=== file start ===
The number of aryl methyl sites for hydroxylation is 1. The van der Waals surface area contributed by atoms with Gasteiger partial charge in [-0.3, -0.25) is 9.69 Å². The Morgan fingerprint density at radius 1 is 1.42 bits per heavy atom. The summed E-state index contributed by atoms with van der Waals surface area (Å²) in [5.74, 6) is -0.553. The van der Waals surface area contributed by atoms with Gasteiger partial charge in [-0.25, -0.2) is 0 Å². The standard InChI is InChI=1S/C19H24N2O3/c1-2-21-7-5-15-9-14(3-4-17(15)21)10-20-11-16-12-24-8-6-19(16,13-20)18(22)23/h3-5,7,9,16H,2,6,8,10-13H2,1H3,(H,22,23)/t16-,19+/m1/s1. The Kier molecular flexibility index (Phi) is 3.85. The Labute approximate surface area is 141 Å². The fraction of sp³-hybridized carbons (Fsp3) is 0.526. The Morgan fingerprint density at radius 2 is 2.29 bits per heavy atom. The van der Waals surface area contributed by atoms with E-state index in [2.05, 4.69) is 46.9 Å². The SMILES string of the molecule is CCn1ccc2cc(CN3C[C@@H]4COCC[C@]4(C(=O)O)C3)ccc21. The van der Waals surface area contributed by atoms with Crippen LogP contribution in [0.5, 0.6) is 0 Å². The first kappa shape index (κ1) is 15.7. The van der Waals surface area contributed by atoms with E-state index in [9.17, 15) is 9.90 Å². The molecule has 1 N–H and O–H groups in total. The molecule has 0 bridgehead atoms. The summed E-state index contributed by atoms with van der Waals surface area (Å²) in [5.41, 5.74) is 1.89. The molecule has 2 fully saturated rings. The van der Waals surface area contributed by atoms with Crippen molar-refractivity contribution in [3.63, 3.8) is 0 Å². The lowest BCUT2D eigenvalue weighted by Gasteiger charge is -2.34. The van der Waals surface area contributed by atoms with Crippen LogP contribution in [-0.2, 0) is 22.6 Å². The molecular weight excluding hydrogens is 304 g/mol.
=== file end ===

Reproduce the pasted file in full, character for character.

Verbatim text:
The number of aryl methyl sites for hydroxylation is 1. The van der Waals surface area contributed by atoms with Gasteiger partial charge in [-0.3, -0.25) is 9.69 Å². The Morgan fingerprint density at radius 1 is 1.42 bits per heavy atom. The summed E-state index contributed by atoms with van der Waals surface area (Å²) in [5.74, 6) is -0.553. The van der Waals surface area contributed by atoms with Gasteiger partial charge in [-0.25, -0.2) is 0 Å². The standard InChI is InChI=1S/C19H24N2O3/c1-2-21-7-5-15-9-14(3-4-17(15)21)10-20-11-16-12-24-8-6-19(16,13-20)18(22)23/h3-5,7,9,16H,2,6,8,10-13H2,1H3,(H,22,23)/t16-,19+/m1/s1. The Kier molecular flexibility index (Phi) is 3.85. The Labute approximate surface area is 141 Å². The fraction of sp³-hybridized carbons (Fsp3) is 0.526. The Morgan fingerprint density at radius 2 is 2.29 bits per heavy atom. The van der Waals surface area contributed by atoms with E-state index in [2.05, 4.69) is 46.9 Å². The SMILES string of the molecule is CCn1ccc2cc(CN3C[C@@H]4COCC[C@]4(C(=O)O)C3)ccc21. The van der Waals surface area contributed by atoms with Crippen LogP contribution in [0.5, 0.6) is 0 Å². The first kappa shape index (κ1) is 15.7. The van der Waals surface area contributed by atoms with E-state index in [9.17, 15) is 9.90 Å². The molecule has 1 N–H and O–H groups in total. The molecule has 0 bridgehead atoms. The summed E-state index contributed by atoms with van der Waals surface area (Å²) in [5.41, 5.74) is 1.89. The molecule has 2 fully saturated rings. The van der Waals surface area contributed by atoms with Crippen molar-refractivity contribution in [3.63, 3.8) is 0 Å². The lowest BCUT2D eigenvalue weighted by Gasteiger charge is -2.34. The van der Waals surface area contributed by atoms with Crippen LogP contribution in [-0.2, 0) is 22.6 Å². The molecular weight excluding hydrogens is 304 g/mol.